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Steve explains how a breadboard works and why they are used when prototyping hardware.

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Transcript from the "Breadboard Overview" Lesson

>> Steve Kinney: Probably the first question that you might be asking is, why is it called a breadboard? And the answer to that question, in my family we have these thing called friendly facts, which is when someone presents something in a fact, but it's probably true. Is that earlier when people were working on building circuits, you had all of these different components that you were wiring together, so you used a breadboard for putting bread on.

[00:00:23] And you could staple or pin down all the different components. These days you would not put bread on this. It is very small. And not really useful for something. Maybe you could possibly put a cracker on it, but let's not do that. So a breadboard is basically a way, when you're prototyping a circuit, to kinda put in all of your different components.

[00:00:46] And it might stress you out a little bit, but I promise you there is a logic to all of these at the holes on the board. So let's talk about it. So if you think about it, there's really four sections to this breadboard. There's those top two rows which are very similar to the bottom two rows.

[00:01:05] And then there's a kind of middle set of five with a little channel in the middle. So you could almost cut that breadboard in half. And the top half is effectively a mirror image of the bottom half. So we've cut the problem area down in half already. Let's talk about the very top, the plus and minus.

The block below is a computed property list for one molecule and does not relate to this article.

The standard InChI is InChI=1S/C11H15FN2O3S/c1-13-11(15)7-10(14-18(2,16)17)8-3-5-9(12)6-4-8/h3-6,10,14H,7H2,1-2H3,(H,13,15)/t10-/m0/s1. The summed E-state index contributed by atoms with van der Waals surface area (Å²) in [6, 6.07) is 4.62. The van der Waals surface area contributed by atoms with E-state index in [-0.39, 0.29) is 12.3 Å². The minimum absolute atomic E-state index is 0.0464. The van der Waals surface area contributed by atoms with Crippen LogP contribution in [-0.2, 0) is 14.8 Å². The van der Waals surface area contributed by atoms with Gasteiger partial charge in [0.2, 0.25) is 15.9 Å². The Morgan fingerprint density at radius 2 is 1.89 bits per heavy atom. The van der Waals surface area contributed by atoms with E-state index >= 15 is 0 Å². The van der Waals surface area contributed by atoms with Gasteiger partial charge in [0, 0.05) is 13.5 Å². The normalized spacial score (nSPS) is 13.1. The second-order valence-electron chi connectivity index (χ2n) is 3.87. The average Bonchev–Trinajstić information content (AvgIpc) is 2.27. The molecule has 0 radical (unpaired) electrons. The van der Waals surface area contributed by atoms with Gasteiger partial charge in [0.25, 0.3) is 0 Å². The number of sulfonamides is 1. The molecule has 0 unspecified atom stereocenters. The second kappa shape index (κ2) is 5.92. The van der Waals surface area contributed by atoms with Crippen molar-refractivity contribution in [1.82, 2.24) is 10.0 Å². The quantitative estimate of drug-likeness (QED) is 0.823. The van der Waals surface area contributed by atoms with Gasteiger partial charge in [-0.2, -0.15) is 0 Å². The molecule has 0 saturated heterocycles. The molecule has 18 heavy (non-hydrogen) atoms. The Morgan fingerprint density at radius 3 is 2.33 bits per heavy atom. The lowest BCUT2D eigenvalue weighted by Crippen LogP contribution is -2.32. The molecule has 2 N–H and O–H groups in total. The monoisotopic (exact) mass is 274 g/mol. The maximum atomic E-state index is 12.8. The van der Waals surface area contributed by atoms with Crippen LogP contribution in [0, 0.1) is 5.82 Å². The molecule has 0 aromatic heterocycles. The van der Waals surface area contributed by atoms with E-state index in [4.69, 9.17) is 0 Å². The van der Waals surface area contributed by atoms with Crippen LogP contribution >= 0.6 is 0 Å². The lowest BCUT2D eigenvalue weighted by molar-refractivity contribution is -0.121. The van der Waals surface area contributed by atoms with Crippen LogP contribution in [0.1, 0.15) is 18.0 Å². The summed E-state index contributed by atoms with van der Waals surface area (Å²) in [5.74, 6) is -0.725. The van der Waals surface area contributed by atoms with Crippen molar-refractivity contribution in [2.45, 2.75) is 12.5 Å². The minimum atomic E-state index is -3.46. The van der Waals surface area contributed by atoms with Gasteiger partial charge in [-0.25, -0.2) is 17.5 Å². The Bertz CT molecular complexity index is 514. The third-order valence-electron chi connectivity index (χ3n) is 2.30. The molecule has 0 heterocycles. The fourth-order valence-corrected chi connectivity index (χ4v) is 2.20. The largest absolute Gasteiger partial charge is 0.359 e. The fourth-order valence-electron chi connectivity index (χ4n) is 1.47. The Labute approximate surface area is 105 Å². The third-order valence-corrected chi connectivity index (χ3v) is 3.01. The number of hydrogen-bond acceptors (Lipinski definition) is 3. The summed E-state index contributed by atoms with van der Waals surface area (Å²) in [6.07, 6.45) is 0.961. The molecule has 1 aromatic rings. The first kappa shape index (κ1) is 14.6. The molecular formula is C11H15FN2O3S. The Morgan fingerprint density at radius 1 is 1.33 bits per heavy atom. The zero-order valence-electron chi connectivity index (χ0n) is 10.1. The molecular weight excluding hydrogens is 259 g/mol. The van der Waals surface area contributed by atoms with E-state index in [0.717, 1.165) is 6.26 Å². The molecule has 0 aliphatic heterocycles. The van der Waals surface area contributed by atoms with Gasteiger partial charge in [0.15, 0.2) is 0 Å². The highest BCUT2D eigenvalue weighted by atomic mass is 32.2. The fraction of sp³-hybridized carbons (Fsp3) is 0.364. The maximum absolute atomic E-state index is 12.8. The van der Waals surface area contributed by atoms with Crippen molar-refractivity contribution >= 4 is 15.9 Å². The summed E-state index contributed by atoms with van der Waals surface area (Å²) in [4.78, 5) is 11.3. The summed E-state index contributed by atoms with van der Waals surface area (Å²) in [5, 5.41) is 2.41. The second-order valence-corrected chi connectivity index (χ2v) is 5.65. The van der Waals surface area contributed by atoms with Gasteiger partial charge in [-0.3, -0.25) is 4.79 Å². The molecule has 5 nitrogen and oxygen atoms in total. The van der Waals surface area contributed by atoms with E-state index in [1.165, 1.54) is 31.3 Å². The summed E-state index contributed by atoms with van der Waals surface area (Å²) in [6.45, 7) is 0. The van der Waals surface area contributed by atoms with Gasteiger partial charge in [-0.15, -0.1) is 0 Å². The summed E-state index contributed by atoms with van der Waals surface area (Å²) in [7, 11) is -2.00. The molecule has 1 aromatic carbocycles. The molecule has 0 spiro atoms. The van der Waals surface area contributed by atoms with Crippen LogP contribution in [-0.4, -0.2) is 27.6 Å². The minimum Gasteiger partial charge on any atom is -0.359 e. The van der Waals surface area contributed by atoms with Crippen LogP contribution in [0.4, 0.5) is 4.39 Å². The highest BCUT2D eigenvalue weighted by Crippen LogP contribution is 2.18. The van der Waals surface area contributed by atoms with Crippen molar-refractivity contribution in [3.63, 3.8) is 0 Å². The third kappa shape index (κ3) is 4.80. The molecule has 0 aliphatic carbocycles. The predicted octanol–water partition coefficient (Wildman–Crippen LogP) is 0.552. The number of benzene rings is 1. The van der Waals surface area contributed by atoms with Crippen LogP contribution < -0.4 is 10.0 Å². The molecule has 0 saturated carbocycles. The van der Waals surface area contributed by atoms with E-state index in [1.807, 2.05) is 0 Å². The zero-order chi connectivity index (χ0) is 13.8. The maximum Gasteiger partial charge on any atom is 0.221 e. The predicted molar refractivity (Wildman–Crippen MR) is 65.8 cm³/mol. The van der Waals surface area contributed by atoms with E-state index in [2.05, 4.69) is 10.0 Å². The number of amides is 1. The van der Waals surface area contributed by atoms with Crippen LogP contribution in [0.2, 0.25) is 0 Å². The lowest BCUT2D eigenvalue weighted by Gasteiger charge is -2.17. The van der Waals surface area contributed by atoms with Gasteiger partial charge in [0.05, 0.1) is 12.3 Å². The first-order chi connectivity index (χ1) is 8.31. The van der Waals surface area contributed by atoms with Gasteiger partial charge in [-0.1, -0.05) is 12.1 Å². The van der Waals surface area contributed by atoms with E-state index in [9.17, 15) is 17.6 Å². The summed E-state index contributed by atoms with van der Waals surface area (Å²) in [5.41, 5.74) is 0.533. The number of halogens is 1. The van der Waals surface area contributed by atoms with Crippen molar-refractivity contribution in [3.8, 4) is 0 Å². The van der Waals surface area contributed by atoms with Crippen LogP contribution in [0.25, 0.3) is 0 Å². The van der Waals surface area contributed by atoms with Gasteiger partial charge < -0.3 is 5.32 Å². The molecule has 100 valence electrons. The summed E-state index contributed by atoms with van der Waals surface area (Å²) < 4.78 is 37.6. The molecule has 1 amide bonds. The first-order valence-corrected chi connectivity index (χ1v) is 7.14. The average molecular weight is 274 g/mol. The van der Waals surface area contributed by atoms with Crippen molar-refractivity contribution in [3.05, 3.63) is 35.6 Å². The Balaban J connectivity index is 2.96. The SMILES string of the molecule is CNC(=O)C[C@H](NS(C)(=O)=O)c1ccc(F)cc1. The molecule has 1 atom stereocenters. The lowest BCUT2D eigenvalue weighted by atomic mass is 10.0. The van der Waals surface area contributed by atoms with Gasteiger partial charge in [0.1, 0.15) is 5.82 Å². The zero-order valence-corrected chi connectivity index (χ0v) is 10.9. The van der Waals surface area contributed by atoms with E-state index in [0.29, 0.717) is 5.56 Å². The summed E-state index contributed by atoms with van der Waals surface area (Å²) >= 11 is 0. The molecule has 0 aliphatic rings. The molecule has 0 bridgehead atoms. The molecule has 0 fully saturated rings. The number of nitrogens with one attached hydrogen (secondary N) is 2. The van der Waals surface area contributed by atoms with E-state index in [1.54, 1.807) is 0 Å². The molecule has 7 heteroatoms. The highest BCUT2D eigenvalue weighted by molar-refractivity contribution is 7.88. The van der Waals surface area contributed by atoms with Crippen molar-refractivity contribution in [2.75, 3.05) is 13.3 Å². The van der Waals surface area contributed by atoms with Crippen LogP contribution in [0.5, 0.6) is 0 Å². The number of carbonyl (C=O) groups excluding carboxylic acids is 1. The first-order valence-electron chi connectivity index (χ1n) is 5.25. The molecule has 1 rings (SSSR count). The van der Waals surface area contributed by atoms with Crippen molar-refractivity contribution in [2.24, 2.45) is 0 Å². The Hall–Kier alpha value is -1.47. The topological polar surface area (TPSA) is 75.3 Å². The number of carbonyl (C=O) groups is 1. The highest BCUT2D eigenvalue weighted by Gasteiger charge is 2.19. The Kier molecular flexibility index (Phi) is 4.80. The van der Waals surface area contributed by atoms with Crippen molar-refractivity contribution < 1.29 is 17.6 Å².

[00:01:27] So along the top is all of these are connected, right? So if you bring a power wire and you put it into any of those holes along the top, that is shared across that entire row. Similarly, the other channel is also connected, right? So if you put two wires in any two holes on that row, they are connected.

[00:01:51] So that's the way to take your one, you have, I think, effectively three ground ports on the Tessel, right? Different devices, you might have more or less. But it's a way to take any one of those and depending on the size of your breadboard, the ones we have look like the one I have on the screen, but you can buy longer ones, wider ones.

[00:02:09] You can get all sorts of different breadboards. But the ones we have, you can take any given one of those ports and turn it into 25, or I guess 24 cuz you're using one. But then you could do a jumper wire across and get another 24 as well, 23 plus 24.

[00:02:27] Same thing for the power. So in the middle, any given column is connected. So along the top and along the bottom, those rows are connected. And then, any given column in the middle is connected. The top are all connected to each other. The bottom are independent, right? And you could very easily take a jumper wire and cross over if you needed more.

[00:02:54] What you're doing on the breadboard is basically taking wires to kind of make connections across those rows and columns, but inside of the breadboard, they are all connected. All right, cool. So what we're going to do is we're going to wire up a LED with a breadboard, so that we can use it with port seven or pin seven.

[00:03:22] And so what is that going to look like? That is effectively going to look like this. We are gonna take from the ground and I could take it to this top row, but since I only need one, I'm just gonna take it directly. And so you can see with the green, every one of these holes here is gonna be connected to the ground.

[00:03:41] And every one in this very first column here is gonna be connected to, this looks like pin five in this case. Pin A-5, right? So and I could put the LED of this very first pair here anywhere up cuz they're all connected. So I am gonna switch over and we're gonna put that together.